Pursuant to these escheat laws, the States sought to redeem a large but unknown number of bonds, estimated to be worth hundreds of millions of dollars. When Treasury refused, the States filed suit in the Court of Federal Claims (“Claims Court”). The Claims Court agreed with the States, holding that Treasury must pay the proceeds of the relevant bonds—once it has identified those bonds—to the States. The cases were certified for interlocutory appeal to this court.

We reverse for two independent reasons. First, we hold that federal law preempts the States’ escheat laws. That means that the bonds belong to the original bond owners, not the States, and thus the States cannot redeem the bonds. Second, even if the States owned the bonds, they could not obtain any greater rights than the original bond owners, and, under Federal law, 31 C.F.R. § 315.29(c), a bond owner must provide the serial number to redeem bonds six years or more past maturity, which includes all bonds at issue here. Because the States do not have the physical bonds or the bond serial numbers, Treasury properly denied their request for redemption.


This case concerns the ability of states to acquire U.S. savings bonds through escheat, the centuries-old right of the states to “take custody of or assume title to abandoned personal property.” Delaware v. New York, 507 U.S. 490, 497, 113 S.Ct. 1550, 123 L.Ed.2d 211 (1993). A savings bond is a contract between the United States and the bond owner, and Treasury regulations are incorporated into the bond contract. See Treasurer of New Jersey v. U.S. Dep't of the Treasury, 684 F.3d 382, 387 (3d Cir. 2012), cert. denied, 569 U.S. 1004, 133 S.Ct. 2735, 186 L.Ed.2d 192 (2013).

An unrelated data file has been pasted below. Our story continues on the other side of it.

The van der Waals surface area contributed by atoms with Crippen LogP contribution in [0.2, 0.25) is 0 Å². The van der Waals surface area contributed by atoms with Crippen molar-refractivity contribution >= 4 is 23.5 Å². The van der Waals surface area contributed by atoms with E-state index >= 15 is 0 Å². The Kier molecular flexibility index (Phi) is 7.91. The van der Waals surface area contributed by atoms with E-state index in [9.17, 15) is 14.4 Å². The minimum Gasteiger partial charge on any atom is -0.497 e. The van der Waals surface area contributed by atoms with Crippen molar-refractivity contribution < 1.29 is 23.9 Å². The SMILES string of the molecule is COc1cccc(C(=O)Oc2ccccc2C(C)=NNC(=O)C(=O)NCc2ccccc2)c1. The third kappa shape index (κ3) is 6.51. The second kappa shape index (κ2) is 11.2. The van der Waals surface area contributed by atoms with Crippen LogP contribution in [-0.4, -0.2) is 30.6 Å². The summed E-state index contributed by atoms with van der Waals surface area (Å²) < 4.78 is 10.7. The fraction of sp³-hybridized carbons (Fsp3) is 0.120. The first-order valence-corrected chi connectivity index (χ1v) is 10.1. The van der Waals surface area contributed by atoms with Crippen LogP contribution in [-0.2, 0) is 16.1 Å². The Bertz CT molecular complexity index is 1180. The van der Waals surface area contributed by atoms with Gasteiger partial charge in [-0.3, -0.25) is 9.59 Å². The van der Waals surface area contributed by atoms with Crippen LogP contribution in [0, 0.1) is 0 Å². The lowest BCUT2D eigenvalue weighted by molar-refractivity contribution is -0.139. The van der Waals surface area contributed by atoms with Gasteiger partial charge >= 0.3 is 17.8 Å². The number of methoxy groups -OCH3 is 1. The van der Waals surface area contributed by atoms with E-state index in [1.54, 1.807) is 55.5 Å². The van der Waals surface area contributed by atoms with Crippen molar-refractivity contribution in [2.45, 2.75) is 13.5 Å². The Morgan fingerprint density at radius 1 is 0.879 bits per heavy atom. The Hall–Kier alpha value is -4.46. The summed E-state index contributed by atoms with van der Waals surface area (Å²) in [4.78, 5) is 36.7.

Treasury “regulations do not impose any time limits for bond owners to redeem the[se] savings bonds.” Id. at 388; see also 31 U.S.C. § 3105(b)(2)(A) (authorizing Treasury to adopt regulations providing that “owners of savings bonds may keep the bonds after maturity”). In addition, Treasury regulations provide that savings bonds are generally “not transferable and are payable only to the owners named on the bonds.” 31 C.F.R. § 315.15. When the sole owner of a bond dies, “the bond becomes the property of that decedent's estate.” 31 C.F.R. § 315.70(a). Federal law imposes no time limit on the redemption of savings bonds, and numerous savings bonds in the country have matured but have not yet been redeemed by their owners. Generally, in order to redeem bonds not in the physical possession of the owner—for example, bonds that have been lost or destroyed—the owner must supply the serial numbers of the bonds to Treasury. 31 C.F.R. §§ 315.25, 315.26(a), 315.29(c). The States do not have the serial numbers of the bonds in question.